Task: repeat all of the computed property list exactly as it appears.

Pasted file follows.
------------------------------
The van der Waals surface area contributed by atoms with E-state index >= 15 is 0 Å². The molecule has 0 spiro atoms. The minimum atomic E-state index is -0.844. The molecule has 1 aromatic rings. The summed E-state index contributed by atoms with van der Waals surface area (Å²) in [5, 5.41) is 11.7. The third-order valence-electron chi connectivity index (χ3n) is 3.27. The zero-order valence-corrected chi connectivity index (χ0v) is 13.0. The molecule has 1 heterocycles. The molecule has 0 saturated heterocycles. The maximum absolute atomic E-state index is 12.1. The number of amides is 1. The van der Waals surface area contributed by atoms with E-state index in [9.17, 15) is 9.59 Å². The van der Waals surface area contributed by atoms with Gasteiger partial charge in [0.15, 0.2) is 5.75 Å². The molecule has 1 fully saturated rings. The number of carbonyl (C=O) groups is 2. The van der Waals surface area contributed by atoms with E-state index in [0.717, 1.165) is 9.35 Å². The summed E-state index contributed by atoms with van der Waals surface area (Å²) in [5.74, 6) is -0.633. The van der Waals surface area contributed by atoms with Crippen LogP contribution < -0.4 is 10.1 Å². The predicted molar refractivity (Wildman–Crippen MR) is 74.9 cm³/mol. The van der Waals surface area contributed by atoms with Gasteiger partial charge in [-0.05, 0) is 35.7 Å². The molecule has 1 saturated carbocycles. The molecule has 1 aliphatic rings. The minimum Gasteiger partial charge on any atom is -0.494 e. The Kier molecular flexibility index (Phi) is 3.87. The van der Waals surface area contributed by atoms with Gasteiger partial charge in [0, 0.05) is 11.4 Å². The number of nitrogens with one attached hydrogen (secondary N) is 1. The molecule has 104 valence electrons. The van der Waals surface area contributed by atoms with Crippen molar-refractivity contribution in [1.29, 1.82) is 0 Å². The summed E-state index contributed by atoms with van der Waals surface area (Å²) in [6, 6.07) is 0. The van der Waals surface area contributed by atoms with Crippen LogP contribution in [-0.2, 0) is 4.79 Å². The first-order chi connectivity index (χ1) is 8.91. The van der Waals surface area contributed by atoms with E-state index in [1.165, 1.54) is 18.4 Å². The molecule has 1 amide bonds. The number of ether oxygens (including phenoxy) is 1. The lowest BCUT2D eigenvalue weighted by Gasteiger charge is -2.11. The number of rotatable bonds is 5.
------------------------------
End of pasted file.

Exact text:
The van der Waals surface area contributed by atoms with E-state index >= 15 is 0 Å². The molecule has 0 spiro atoms. The minimum atomic E-state index is -0.844. The molecule has 1 aromatic rings. The summed E-state index contributed by atoms with van der Waals surface area (Å²) in [5, 5.41) is 11.7. The third-order valence-electron chi connectivity index (χ3n) is 3.27. The zero-order valence-corrected chi connectivity index (χ0v) is 13.0. The molecule has 1 heterocycles. The molecule has 0 saturated heterocycles. The maximum absolute atomic E-state index is 12.1. The number of amides is 1. The van der Waals surface area contributed by atoms with E-state index in [9.17, 15) is 9.59 Å². The van der Waals surface area contributed by atoms with Gasteiger partial charge in [0.15, 0.2) is 5.75 Å². The molecule has 1 fully saturated rings. The number of carbonyl (C=O) groups is 2. The van der Waals surface area contributed by atoms with E-state index in [0.717, 1.165) is 9.35 Å². The summed E-state index contributed by atoms with van der Waals surface area (Å²) in [5.74, 6) is -0.633. The van der Waals surface area contributed by atoms with Crippen LogP contribution < -0.4 is 10.1 Å². The predicted molar refractivity (Wildman–Crippen MR) is 74.9 cm³/mol. The van der Waals surface area contributed by atoms with Gasteiger partial charge in [-0.05, 0) is 35.7 Å². The molecule has 1 saturated carbocycles. The molecule has 1 aliphatic rings. The minimum Gasteiger partial charge on any atom is -0.494 e. The Kier molecular flexibility index (Phi) is 3.87. The van der Waals surface area contributed by atoms with Gasteiger partial charge in [0, 0.05) is 11.4 Å². The number of nitrogens with one attached hydrogen (secondary N) is 1. The molecule has 104 valence electrons. The van der Waals surface area contributed by atoms with Crippen molar-refractivity contribution in [1.29, 1.82) is 0 Å². The summed E-state index contributed by atoms with van der Waals surface area (Å²) in [6, 6.07) is 0. The van der Waals surface area contributed by atoms with Crippen LogP contribution in [-0.2, 0) is 4.79 Å². The first-order chi connectivity index (χ1) is 8.91. The van der Waals surface area contributed by atoms with E-state index in [1.165, 1.54) is 18.4 Å². The molecule has 1 amide bonds. The number of ether oxygens (including phenoxy) is 1. The lowest BCUT2D eigenvalue weighted by Gasteiger charge is -2.11. The number of rotatable bonds is 5.